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NIH expands tuberculosis research program, awards $105.3M

Thursday, February 19, 2015

The National Institute of Allergy and Infectious Diseases (NIAID), part of the NIH, is expanding its Tuberculosis Research Units (TBRU) program in an effort to drive innovation in tuberculosis (TB) research. NIAID is awarding up to $15.2 million in fiscal year 2015 and as much as $105.3 million over seven years to fund four institutions that will act as a collaborative TBRU network.

The new TBRU awards were made to Boston Medical Center; Brigham and Women’s Hospital, Boston; Emory University, Atlanta; and Weill Cornell Medical College, New York City.

A critical component of NIAID’s tuberculosis research, the TBRU program was established in 1994 with the aim of integrating basic and clinical research to study TB in countries where the disease is endemic. For the past 20 years, one TBRU operated under a contract with Case Western Reserve University with study sites in Uganda, Brazil, the Philippines and South Africa and active research collaborations worldwide. This TBRU has helped to identify biomarkers that define the various stages of infection and disease, contributed to best practices for TB clinical trials, and examined factors to help understand why some people infected with the disease-causing Mycobacterium tuberculosis do not develop TB.

Although the number of individuals becoming sick or dying from TB worldwide slowly has declined in recent years, the global burden of the disease remains substantial. About one-third of the world’s population carries latent TB bacteria, according to the World Health Organization. In 2013, an estimated nine million people became ill with TB and 1.5 million died from the disease. More than 500,000 children developed TB in 2013 and 80,000 died from the infection, according to WHO.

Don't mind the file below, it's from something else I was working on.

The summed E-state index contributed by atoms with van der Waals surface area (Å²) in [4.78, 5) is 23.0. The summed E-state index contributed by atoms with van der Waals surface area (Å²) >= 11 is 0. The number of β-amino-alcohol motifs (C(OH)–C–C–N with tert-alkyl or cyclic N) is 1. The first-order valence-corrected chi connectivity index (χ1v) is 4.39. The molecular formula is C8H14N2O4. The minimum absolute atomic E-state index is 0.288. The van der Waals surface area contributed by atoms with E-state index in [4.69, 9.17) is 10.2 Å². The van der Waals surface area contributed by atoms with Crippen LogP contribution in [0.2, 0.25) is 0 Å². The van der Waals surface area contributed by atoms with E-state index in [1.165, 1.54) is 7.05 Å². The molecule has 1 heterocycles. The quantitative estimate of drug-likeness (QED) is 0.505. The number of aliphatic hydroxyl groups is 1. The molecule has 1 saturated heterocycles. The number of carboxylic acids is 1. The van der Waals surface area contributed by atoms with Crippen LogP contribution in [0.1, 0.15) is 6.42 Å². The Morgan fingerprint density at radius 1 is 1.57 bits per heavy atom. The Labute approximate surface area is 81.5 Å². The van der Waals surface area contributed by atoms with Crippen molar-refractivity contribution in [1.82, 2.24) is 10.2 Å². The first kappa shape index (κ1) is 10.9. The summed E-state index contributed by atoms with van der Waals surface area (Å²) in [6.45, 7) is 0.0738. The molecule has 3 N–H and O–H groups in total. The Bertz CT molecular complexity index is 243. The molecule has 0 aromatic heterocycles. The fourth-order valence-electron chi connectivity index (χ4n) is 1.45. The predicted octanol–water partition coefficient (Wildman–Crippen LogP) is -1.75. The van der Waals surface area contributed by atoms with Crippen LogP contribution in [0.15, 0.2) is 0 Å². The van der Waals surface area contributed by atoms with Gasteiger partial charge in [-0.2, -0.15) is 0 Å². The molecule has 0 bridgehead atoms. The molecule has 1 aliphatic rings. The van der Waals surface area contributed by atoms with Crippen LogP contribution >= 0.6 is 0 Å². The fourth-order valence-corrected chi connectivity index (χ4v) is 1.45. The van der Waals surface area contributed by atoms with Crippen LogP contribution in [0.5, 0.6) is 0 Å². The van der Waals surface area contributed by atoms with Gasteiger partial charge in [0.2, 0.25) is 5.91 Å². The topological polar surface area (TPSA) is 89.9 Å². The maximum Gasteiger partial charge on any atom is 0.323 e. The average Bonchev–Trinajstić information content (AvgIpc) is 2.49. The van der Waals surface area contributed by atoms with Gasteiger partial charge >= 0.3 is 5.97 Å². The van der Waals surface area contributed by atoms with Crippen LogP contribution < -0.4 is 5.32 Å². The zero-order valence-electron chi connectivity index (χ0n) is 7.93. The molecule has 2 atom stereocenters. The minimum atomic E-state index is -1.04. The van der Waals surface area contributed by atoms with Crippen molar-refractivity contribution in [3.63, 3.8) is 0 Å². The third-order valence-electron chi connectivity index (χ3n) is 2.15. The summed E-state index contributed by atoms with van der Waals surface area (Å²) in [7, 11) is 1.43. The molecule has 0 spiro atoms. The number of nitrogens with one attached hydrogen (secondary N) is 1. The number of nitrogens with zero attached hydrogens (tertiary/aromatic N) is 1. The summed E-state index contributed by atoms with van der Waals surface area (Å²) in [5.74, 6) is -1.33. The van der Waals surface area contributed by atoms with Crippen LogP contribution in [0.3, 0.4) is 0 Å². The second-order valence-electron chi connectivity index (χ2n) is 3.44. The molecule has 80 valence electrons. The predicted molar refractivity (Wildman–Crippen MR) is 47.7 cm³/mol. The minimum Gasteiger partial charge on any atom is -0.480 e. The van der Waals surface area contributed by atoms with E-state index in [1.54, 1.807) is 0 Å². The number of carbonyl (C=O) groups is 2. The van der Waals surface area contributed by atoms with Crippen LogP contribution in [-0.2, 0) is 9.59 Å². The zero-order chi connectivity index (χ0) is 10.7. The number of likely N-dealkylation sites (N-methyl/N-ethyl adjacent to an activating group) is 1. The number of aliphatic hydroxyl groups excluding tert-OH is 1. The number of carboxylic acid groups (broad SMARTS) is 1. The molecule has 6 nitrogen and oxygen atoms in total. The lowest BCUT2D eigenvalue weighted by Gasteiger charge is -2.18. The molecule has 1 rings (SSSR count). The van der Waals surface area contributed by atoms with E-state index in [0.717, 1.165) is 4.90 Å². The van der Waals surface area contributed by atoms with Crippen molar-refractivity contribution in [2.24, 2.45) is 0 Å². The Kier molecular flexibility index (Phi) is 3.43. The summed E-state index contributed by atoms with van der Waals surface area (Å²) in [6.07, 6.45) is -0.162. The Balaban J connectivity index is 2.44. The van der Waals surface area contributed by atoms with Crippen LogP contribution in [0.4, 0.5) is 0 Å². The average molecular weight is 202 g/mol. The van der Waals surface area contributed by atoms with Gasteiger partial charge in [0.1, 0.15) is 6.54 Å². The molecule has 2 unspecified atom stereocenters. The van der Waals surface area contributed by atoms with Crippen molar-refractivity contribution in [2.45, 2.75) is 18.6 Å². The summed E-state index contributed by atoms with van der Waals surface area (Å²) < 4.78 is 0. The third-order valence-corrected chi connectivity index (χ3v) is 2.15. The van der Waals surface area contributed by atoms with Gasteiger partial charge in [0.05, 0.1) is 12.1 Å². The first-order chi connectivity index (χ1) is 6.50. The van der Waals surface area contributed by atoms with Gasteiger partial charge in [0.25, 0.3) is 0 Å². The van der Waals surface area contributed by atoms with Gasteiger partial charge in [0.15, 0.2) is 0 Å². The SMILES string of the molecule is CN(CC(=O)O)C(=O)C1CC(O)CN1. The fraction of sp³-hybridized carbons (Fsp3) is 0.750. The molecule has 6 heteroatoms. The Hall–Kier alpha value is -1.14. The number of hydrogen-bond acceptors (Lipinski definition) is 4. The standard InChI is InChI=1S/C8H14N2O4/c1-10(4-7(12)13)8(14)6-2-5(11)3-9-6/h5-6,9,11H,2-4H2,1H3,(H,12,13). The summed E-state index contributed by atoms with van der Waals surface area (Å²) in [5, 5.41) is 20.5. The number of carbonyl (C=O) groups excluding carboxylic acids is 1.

During the past 15 years, a sustained effort in TB research has translated to a new pipeline of drug, vaccine and diagnostic candidates. In 2012, the FDA approved the first new tuberculosis drug in more than 40 years. However, a limited understanding of the stages of TB disease has hampered transformation in optimal management of the disease.

By integrating epidemiology, immunology and microbiology, the four awardee institutions will work together to examine how Mycobacterium tuberculosis interacts with the human host and the immune system to cause disease. Through animal studies and clinical research, the TBRU program will focus on TB latency and persistence and their relation to active TB disease in humans.

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